Sheryl Sandberg, COO of Facebook, giving Barnard commencement speech
Sheryl Sandberg has become, in recent months, the poster lady for women in the workforce (see: Businessweek “Why Facebook Needs Sheryl Sandberg”).
I liked Sandberg’s TED Talk, the fundamental premise of which she reiterated in her commencement address to Barnard College. Sandberg’s speech got crapped on by Jezebel today, and I have to say I found their criticism a little heavy handed.
The tenets of Sandberg’s philosophy are simple: aim high, stop worrying about being liked, and “don’t leave before you leave.” That first one is self-explanatory, and the second is similar to Mika Brzezinski’s recent advice. Her last piece of advice, this “leaving before you leave” business, references the phenomenon whereby women plan for their professional exit years in advance. Women don’t pursue the most difficult specialties because someday we may want a better work life balance; we don’t shoot for partner because eventually we will want to step out to have babies.
Sandberg isn’t criticizing women who stay at home, or those who leave the work place to do so. She’s pointing out that when we preemptively put ourselves on less competitive, less interesting, less challenging tracks, we facilitate our departure years before we actually need to make a decision. If you don’t love what you do and feel constantly engaged, why would you come back at all? And the only way to be really engaged is to “lean in” to your chosen career from day one.
Jezebel jumped all over this as victim-blaming, arguing that Sandberg’s speech places too much weight on the shoulders of individual women to overcome obstacles instead of on systemic obstacles themselves (i.e. childcare/labor laws). Sigh. It’s a frustrating response because while, yes, I do absolutely 100% agree that their are giant systemic flaws that hinder the professional progress of women, I also think that there are things that we, as individuals, can do better to crawl out from behind these obstacles.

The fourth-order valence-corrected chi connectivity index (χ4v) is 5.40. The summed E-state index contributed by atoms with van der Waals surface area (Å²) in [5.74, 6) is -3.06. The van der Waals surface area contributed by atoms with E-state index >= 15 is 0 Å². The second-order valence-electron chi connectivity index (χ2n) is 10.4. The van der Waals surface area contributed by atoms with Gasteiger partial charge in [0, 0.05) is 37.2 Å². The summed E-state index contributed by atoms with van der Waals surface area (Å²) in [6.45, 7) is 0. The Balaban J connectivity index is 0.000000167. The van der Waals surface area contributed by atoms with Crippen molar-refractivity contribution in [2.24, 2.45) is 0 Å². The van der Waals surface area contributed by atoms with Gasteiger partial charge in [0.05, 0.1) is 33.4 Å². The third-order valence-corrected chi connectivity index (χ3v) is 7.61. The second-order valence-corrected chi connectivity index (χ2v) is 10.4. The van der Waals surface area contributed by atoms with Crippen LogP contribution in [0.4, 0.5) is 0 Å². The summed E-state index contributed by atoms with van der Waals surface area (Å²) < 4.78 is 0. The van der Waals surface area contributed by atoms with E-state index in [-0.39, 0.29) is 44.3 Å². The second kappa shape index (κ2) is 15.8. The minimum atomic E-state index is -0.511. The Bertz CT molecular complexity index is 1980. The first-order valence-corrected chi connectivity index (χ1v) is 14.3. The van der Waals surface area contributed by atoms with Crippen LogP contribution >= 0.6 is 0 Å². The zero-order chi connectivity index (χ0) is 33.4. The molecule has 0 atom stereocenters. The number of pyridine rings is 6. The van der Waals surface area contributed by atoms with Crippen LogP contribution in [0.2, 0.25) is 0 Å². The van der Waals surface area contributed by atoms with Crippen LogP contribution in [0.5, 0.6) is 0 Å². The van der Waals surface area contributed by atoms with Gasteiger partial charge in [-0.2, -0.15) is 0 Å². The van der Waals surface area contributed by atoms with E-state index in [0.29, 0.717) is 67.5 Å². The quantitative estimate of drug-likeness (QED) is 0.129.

Taking the long view, asking ‘how do we fix this problem for the next generation’ is valuable. But in the meantime, until the laws are changed and the policies amended, Sandberg is giving young, ambitious, professional women like me the mental and emotional tools to achieve. So watch the speech, and lean the fuck in.
Related Post: Mika Brzezinski with more advice on earning power, the work world, and why wanting to be liked is holding us back.
Related Post: Guest post on Smart Girls, Stupid Things about the art of the ask.